How about that noise in the Georgia Dome on Sunday at the NFC Championship Game?
You probably thought I was referring to the fandemonium, where the Atlanta crowd’s cheering reached nearly 110 decibels seemingly every time San Francisco touched the ball.
Nope, I was talking about the noise the upstart 49ers and their unheralded rookie quarterback Colin Kaepernick keep making in these playoffs. San Francisco knocked off the top seeded Falcons 28-24 — the first time the NFC’s No. 1 seed has lost at home in a title game in 10 years — to advance to Super Bowl XLVII.
And oh, brother, speaking of noise and upstarts, how rambunctious will New Orleans be now that it’s Harbaugh vs. Harbaugh? Baltimore made it a visiting team sweep Sunday by going to New England and knocking off the Patriots 28-13.
The Atlanta-San Francisco game was well played and well officiated by referee Terry McAulay and his crew, with only six total penalties called; four on the 49ers and two on the Falcons.
But I want to focus on two critical plays that took place in the fourth quarter of the game
THE SITUATION: Atlanta had the ball, third down and 2 at the 50-yard line with 4:21 left in the game. San Francisco led 28-24.
THE PLAY: Atlanta quarterback Matt Ryan completed a 22-yard pass to Harry Douglas after San Francisco’s Carlos Rogers had fallen down. Douglas dove for the ball, but it was questionable whether the ball hit the ground first. San Francisco challenged the completed catch ruling and after a review, the play stood as called.
MY TAKE: There were three things to consider on this play. The first was whether Douglas had possession of the ball before he hit the ground. The answer to this question was yes.
The second question was whether he lost possession of the ball when he hit the ground. The answer was . . . it’s hard to tell. The ball did move when Douglas hit the ground, but his left hand remained on the ball, which to me means he didn’t lose possession. The ball always moves; that wasn’t the question. The question was did he lose possession, which you couldn’t prove in my mind.
The last question was whether Douglas maintained possession after he hit the ground and was rolling over. The answer to that was clearly yes. Long story short, since it was ruled a catch, there was not enough indisputable visual evidence to overturn it.
THE SITUATION: Atlanta had the ball, fourth and 4 at the San Francisco 10 with 1:13 left in the game. San Francisco led 28-24.
THE PLAY: Ryan dropped back and threw a pass to Roddy White at the 6-yard line that was knocked away at the last second by NaVorro Bowman. The 49ers took over on downs.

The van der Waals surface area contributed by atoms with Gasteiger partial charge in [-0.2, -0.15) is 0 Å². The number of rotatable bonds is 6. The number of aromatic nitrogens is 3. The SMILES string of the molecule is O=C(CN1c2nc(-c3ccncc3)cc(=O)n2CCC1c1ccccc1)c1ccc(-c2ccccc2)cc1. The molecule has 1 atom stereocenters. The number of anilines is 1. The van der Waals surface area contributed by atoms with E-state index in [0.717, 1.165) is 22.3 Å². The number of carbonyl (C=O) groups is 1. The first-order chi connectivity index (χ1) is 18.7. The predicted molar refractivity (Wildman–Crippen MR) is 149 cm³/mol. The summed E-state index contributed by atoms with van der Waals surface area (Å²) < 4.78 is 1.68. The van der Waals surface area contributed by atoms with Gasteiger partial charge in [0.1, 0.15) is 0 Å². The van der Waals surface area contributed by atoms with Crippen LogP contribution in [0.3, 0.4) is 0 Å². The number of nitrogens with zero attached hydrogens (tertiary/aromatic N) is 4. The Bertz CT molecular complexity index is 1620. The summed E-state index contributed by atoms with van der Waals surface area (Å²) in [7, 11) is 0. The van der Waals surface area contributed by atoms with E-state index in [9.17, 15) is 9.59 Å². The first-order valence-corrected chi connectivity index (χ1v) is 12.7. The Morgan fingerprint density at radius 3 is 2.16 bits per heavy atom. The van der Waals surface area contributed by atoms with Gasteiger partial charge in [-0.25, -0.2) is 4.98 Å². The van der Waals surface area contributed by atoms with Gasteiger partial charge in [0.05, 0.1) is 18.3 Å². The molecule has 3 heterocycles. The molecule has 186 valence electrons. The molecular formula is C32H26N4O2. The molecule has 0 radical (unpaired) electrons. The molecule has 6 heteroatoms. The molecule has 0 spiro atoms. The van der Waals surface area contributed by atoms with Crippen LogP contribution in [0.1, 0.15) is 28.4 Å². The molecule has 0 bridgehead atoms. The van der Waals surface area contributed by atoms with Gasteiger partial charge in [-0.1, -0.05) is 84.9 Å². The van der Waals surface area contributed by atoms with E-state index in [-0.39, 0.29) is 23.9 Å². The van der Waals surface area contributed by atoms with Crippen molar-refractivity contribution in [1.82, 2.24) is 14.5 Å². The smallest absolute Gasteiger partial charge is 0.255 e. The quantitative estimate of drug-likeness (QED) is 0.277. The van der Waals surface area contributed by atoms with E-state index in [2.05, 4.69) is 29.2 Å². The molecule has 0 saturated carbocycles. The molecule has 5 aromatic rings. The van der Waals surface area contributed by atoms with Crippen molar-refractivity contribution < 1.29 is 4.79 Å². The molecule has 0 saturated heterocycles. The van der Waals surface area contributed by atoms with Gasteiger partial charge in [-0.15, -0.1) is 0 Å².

MY TAKE: To me, this was the play of the game and the biggest decision the officials had to make.
Bowman stepped up and chucked White at the 5-yard line, which is legal since Ryan had not yet passed the ball. White then broke to the inside and Bowman stuck his left hand in to knock the pass away. It was just a great defensive play.
Yes, there was contact, but the chuck occurred before the pass and the contact after that was not enough to be considered pass interference. I have seen flags thrown in similar situations, but in my mind, those calls were incorrect. It takes a certain discipline — one that I feel is actually harder — to stay away from calling the DPI in that situation.
After that play, a din fell over the Georgia Dome. It got quieter than the Atlanta Public library.
Prior to that, picture a jet engine. Then picture yourself standing right next to it. That’s how loud it was.
Interestingly, stadiums are noisier than they’ve ever been . . . and the rules about noise now are as lax as they’ve ever been.
There used to be a rule regarding crowd noise that stated that the referee could acknowledge a request from a visiting quarterback and stop the game. If the referee felt that the noise was such that offensive players lined up outside the tight end position could not hear the signal calls by the quarterback, he would make an announcement to the crowd telling them that if they didn’t quiet down, the home team would be subject to a charged time out or a penalty.
The rule never worked. Once the referee made the announcement, the crowd just got louder.
So prior to the 2007 season, the NFL eliminated the rule. Not only did the rule not work, but visiting teams were transitioning to silent counts, which eliminated the need for anybody to hear the quarterback.
The NFL still had some non-playing rules that dealt with the home team trying to incite the crowd through the use of video messages or artificial sound. You could not generic messages like “make noise” or “get loud” onto the scoreboard —both of which happened in Atlanta on Sunday.
The old rule also stated that the home team could not play any club-controlled artificial noise when the play clock was running, including music or the home-team announcer encouraging fans by screaming "thiiiiirrrrd down" — something that also happened here Sunday.
Those rules are also gone none. Now teams can put any messages they want on the scoreboards. And until there are 15 seconds left on the play clock, teams can play club-controlled sound or cheerlead.
In other words, the NFL has recognized that the silent count works and it likes stadiums to be loud. Jet engine loud.